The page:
George Osborne gave a strong signal that he intends to water down Britain’s commitment to cutting its carbon dioxide emissions over the next 15 years, threatening tens of billions of pounds of vital investment in renewable energy generators.
Paving the way for a rush into gas that would make it virtually impossible for Britain to meet its emissions targets next decade, Mr Osborne said Britain would be able to produce far more energy from gas if the carbon ceiling for the five years to the end of 2027 “is revised upwards and emissions reductions are more gradual”.
Mr Osborne added: “We are also reiterating that our approach to decarbonisation trajectories will continue to stay in step with other EU countries throughout the 2020s.”
Britain has already met Europe’s target of a 20 per cent reduction in emissions by 2020, while analysts believe there is little prospect of the continent setting a target for the next decade that is as strong as the one the UK currently has.
“This is very regrettable. The uncertainty over the Government’s commitment to decarbonisation will further weaken investor confidence. It will also make it much harder to hit our 2050 emissions target,” said Dr Robert Gross, director of Imperial College’s Centre for Energy Policy, who advised the Energy and Climate Change Committee and the Department for Energy and Climate Change on the recent Energy Bill.
Even with the dash-to-gas, Britain desperately needs substantial investment in wind, solar, biomass, water and other renewable energy projects. However, figures released earlier this week show that potential investors are being put off backing low-carbon energy generators because of uncertainty about subsidy levels and the government’s commitment to reduce emissions. They are particularly perturbed by the decision to remove a legally-binding target from last week’s Energy Bill that would have made electricity generation almost entirely green by 2030 – although there is a possibility of an amendment to return it to the bill as it passes through Parliament.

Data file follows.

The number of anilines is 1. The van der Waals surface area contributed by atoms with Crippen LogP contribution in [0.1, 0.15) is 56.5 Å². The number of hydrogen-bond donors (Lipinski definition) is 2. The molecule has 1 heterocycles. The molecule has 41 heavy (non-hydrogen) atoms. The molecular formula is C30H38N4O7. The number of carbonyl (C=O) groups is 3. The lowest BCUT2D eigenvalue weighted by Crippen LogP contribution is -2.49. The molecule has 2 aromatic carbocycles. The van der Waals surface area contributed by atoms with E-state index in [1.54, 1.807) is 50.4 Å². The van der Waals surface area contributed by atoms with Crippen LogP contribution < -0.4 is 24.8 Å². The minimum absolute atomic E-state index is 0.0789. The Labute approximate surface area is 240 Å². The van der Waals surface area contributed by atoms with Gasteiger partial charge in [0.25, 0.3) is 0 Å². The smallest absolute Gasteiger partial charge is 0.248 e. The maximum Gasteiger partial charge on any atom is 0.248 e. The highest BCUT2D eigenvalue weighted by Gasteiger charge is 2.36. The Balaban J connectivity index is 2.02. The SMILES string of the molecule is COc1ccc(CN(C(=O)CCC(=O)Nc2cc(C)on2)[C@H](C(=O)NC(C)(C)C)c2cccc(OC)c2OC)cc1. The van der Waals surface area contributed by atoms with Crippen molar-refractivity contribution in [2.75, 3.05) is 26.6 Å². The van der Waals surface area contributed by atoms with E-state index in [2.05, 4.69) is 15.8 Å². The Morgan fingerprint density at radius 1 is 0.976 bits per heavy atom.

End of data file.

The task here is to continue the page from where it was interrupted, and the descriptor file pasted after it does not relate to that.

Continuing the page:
They show that private investment in large-scale renewable energy projects has tumbled from a peak of $10.61bn (£6.6bn) in 2009 to just $3.63bn in the first nine months of this year, according to Bloomberg New Energy Finance.
If Britain is to meet its legally binding target of reducing emissions by 80 per cent by 2050, compared to 1990 levels, it needs to have cut its carbon footprint by about 55 per cent by 2027, the independent Climate Change Committee (CCC) advised the Government in the fourth in a series of five-year carbon budgets designed to keep the country on track.
However, while the CCC’s first three carbon budgets were waved through by the Labour Party and David Cameron supported the fourth one last year, Mr Osborne won a key concession that will allow him to review it in 2014.
“The Government expects up to 26 gigawatts (GW) of new gas capacity could be required by 2030 on current carbon budgets. If the fourth carbon budget is revised upwards and emissions reductions are more gradual, then up to 37 GW of new plant could be required,” the Autumn Statement said yesterday.
The Treasury declined to comment on whether Mr Osborne was planning to relax the fourth carbon budget.